🙂

    • Agree: AaronB
  81. @Daniel Chieh
    @AaronB


    Ok, I will concede that the guy did not have no brain, just almost no brain.
     
    There's not "conceding." You're just wrong. And by propagating a falsehood, you're leading other people and yourself not only down an incorrect path, but also cutting off useful paths of thinking.

    It is certainly interesting. I study such examples, and many others. They're very interesting in what they indicate of "the mind", information processing, etc. They do nothing to support your position; I suspect, like your ramblings on religion, its just like throwing out nonsense with no connection to what it means.


    Do I control language, or does language control me? It is entirely a matter of vantage point!

     

    This obsession of "I or not I" is entirely your own, much like the many other flaws of your weird rambles, but you can begin to write in hexadecimals instead of alphabetic letters now and see how much you can communicate if you don't follow the strictures of the language.

    If you had a bit of creativity, you might vaguely realize that not only is your argument pretty bunk, but that you could rather extensively notice the very opposite is true.
     

    I gave Aaron the opportunity here to exhibit the creativity he talks about a lot but never displays, but since he's failed here as usual, I'll finish up:

    Basically all life can be seen as extreme -

    1) Interestingly, simple life does best at extreme circumstances. Extremophiles seem to be almost universally bacteria; with extreme environments, they're able to survive without too much competition and can focus their limited metabolic energy on preserving their DNA for replication.

    2)Where conditions are more stable and competitors more rife, organization and complexity rapidly dominate. They're able to release more free energy for metabolism, and thus are competitively advantageous, often sprouting vastly increased capacity for sensing and affecting the world(eukaryotes are the beginnings of eyespots, etc). This basically escalates to a form of extreme organization, eventually getting us to multicellular organisms with complex brains. All organization utilizes signaling and control, all organization necessarily has some interdependency(or it wouldn't organize).

    There are some interesting alternates to this, such as plantlife that lack a brain but ultimately they're also competitive and complex, using chemical and electronic signaling and control, forming a basic neural system. In an unusual example of convergence, plants also use glutamate, as do mammals, as the substrate for their nervous system.

    3) "Balance" has no real meaning, although there are interesting patterns that rise from aggregation and time that could be seen as trade-offs. One very basic one might be the existence of death for animals: the selection for beneficial mutations also includes the selection for beneficial mutations early in life that cause harm later in life, or simply does not select against later-harming mutations(since they've already reproduced). This is the excellent Medawar-Williams Effect, one of the best explanations for aging in animals.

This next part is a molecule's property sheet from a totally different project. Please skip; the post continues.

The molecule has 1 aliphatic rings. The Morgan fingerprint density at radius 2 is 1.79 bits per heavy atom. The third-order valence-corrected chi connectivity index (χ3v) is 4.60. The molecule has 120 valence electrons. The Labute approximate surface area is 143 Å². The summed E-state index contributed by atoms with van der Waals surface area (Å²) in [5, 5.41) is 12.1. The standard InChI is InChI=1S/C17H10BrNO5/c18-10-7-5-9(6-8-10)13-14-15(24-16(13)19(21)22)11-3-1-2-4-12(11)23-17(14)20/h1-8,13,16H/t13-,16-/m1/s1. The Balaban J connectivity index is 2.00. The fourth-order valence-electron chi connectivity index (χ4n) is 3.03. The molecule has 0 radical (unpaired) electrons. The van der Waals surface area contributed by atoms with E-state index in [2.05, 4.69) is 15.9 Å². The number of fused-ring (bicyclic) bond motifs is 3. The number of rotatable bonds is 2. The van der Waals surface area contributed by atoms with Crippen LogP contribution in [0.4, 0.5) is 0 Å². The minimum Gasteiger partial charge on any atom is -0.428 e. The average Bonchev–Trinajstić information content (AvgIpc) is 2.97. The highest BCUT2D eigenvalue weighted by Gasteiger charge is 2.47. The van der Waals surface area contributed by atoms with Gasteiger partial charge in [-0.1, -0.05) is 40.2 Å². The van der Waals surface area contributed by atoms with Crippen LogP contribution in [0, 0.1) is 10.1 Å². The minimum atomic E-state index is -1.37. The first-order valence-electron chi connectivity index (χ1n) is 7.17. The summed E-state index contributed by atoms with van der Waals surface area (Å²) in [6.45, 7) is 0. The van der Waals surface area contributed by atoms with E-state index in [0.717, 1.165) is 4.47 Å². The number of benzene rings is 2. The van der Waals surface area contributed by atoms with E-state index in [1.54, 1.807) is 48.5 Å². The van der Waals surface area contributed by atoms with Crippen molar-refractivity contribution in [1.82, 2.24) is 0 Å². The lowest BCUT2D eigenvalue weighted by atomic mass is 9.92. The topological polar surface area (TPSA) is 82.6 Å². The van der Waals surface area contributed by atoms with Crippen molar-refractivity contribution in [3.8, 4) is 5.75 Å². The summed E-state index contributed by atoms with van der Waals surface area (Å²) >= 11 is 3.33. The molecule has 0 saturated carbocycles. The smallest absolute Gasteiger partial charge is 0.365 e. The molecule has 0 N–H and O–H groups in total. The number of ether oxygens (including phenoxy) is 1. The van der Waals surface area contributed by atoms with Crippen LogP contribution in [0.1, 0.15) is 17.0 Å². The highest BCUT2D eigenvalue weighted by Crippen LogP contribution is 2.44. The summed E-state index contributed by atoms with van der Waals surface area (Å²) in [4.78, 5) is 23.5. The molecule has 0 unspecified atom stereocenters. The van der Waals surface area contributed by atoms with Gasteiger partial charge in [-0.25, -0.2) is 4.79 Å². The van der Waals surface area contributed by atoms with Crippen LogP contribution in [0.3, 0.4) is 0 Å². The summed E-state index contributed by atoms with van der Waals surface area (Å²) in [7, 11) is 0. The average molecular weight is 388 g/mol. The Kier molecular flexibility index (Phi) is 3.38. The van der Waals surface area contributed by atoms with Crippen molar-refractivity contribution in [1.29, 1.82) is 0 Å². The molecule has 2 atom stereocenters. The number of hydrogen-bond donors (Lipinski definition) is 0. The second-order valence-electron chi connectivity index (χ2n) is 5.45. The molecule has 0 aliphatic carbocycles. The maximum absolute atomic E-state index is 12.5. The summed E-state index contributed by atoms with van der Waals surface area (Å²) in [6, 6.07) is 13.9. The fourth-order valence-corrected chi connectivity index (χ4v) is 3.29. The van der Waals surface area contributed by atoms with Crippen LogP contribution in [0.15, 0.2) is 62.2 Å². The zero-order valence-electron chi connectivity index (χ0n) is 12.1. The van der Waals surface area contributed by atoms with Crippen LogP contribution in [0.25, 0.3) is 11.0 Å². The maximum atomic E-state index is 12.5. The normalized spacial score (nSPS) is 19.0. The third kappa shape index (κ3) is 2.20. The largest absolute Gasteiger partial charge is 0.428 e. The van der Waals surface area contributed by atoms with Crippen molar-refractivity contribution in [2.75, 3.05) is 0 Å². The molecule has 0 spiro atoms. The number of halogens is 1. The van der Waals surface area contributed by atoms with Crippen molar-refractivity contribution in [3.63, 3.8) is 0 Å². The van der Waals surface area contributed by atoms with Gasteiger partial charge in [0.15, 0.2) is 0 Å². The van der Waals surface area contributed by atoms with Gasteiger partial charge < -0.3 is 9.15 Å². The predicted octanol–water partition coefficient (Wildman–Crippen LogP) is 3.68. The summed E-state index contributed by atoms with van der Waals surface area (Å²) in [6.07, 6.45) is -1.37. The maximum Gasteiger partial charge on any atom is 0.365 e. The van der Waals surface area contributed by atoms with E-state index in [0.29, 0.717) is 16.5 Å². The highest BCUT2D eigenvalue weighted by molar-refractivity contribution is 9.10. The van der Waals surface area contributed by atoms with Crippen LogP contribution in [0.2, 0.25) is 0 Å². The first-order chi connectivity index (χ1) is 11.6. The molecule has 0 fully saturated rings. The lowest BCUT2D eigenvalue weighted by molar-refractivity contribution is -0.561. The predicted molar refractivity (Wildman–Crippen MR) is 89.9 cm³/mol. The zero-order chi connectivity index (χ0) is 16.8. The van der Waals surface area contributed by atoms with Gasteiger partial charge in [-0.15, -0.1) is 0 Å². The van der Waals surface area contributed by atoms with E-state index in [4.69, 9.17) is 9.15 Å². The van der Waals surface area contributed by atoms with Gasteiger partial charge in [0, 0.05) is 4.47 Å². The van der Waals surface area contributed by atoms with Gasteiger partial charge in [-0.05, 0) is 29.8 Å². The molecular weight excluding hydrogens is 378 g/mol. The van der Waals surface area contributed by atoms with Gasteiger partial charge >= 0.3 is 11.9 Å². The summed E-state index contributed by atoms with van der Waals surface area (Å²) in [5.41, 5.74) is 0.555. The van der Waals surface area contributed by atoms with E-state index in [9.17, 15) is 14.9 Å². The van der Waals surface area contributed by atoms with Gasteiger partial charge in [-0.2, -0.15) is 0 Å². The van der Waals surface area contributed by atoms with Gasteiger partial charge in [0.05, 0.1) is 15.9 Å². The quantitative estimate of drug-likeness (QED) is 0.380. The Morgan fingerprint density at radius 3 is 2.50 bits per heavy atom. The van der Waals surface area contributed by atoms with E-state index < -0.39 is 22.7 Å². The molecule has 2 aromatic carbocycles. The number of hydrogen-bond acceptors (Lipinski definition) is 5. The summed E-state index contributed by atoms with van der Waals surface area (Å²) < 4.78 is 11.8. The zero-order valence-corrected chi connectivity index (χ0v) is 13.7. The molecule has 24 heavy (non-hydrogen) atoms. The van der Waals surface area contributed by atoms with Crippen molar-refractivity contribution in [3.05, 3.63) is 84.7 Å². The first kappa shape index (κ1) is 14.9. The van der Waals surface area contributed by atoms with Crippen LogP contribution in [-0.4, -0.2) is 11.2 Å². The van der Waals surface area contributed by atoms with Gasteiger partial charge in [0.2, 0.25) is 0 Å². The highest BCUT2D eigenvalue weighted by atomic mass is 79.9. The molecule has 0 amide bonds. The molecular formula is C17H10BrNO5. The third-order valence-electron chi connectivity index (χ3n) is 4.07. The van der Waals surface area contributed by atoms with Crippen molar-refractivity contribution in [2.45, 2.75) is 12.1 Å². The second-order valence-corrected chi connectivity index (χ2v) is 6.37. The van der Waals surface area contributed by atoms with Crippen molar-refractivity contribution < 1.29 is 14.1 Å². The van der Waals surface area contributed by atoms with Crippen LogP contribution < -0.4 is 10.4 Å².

A personal speculation that I've had with this is that the very process of aerobic respiration, which is incredibly powerful in generation of metabolic energy but oxidative stress is the cause of a lot of damage, including those leading to tumors.

    If anything though, this suggests that life in aggregate does NOT select for "balance", indeed, having introduced death and aging for a survival advantage via earlier reproduction. And of course, cyanobacteria and widespread oxygen-respiration made their appearance in the world by annihilating almost all life through oxygen poisoning and rusting off the Earth(the oceans ran blood-red with iron rust), so its all kinda hilariously questionable about the notion of mildness or pacifism.

    Replies: @AaronB, @AaronB, @Bashibuzuk

    If anything though, this suggests that life in aggregate does NOT select for “balance”

    What would your personal take be about the ultimate “reason ” for the existence of life ?

    I am very interested in knowing how you see the teleology of Evolution of biological systems.

    • Replies: @Daniel Chieh
    @Bashibuzuk

    Well, I believe that life is a kind of manifestation of Ideals, but that has nothing to do with science.

    Scientifically, its just a process of reproduction, I've even heard of the notion that life is a ponzi scheme: it just creates more, and selects to create more, and like in a ponzi scheme, causes harm and suffering to its participants. A happy perspective, surely.